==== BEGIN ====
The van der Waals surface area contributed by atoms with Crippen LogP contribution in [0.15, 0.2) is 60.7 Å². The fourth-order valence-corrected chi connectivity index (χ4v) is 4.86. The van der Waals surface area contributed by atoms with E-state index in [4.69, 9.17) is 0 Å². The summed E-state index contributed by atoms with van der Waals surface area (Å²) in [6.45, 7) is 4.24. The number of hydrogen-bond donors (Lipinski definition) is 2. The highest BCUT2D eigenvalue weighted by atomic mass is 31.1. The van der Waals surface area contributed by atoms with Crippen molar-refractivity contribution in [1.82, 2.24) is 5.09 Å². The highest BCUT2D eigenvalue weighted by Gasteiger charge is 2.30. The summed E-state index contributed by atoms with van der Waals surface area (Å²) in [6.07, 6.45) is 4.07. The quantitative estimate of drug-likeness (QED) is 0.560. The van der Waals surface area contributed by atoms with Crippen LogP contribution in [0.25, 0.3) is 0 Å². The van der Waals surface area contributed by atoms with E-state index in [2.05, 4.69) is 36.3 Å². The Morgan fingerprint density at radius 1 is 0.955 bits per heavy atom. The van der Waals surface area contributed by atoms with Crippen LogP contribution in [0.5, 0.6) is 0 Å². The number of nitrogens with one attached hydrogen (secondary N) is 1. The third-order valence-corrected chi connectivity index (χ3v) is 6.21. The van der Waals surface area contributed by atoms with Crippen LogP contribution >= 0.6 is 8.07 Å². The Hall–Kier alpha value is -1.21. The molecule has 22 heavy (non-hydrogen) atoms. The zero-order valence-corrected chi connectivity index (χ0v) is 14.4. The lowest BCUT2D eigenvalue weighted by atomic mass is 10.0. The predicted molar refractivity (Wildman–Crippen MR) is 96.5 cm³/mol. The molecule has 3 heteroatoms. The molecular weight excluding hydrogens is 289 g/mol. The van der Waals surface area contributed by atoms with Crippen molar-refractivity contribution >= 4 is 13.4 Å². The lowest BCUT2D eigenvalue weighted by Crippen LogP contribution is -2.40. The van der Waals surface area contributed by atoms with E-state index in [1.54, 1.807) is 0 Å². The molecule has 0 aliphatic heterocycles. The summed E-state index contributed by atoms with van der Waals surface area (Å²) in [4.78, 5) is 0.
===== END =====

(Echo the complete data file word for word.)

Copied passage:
The van der Waals surface area contributed by atoms with Crippen LogP contribution in [0.15, 0.2) is 60.7 Å². The fourth-order valence-corrected chi connectivity index (χ4v) is 4.86. The van der Waals surface area contributed by atoms with E-state index in [4.69, 9.17) is 0 Å². The summed E-state index contributed by atoms with van der Waals surface area (Å²) in [6.45, 7) is 4.24. The number of hydrogen-bond donors (Lipinski definition) is 2. The highest BCUT2D eigenvalue weighted by atomic mass is 31.1. The van der Waals surface area contributed by atoms with Crippen molar-refractivity contribution in [1.82, 2.24) is 5.09 Å². The highest BCUT2D eigenvalue weighted by Gasteiger charge is 2.30. The summed E-state index contributed by atoms with van der Waals surface area (Å²) in [6.07, 6.45) is 4.07. The quantitative estimate of drug-likeness (QED) is 0.560. The van der Waals surface area contributed by atoms with Crippen LogP contribution in [0.25, 0.3) is 0 Å². The van der Waals surface area contributed by atoms with E-state index in [2.05, 4.69) is 36.3 Å². The Morgan fingerprint density at radius 1 is 0.955 bits per heavy atom. The van der Waals surface area contributed by atoms with Crippen LogP contribution in [0.5, 0.6) is 0 Å². The number of nitrogens with one attached hydrogen (secondary N) is 1. The third-order valence-corrected chi connectivity index (χ3v) is 6.21. The van der Waals surface area contributed by atoms with Crippen LogP contribution >= 0.6 is 8.07 Å². The Hall–Kier alpha value is -1.21. The molecule has 22 heavy (non-hydrogen) atoms. The zero-order valence-corrected chi connectivity index (χ0v) is 14.4. The lowest BCUT2D eigenvalue weighted by atomic mass is 10.0. The predicted molar refractivity (Wildman–Crippen MR) is 96.5 cm³/mol. The molecule has 3 heteroatoms. The molecular weight excluding hydrogens is 289 g/mol. The van der Waals surface area contributed by atoms with Crippen molar-refractivity contribution >= 4 is 13.4 Å². The lowest BCUT2D eigenvalue weighted by Crippen LogP contribution is -2.40. The van der Waals surface area contributed by atoms with E-state index in [1.54, 1.807) is 0 Å². The molecule has 0 aliphatic heterocycles. The summed E-state index contributed by atoms with van der Waals surface area (Å²) in [4.78, 5) is 0.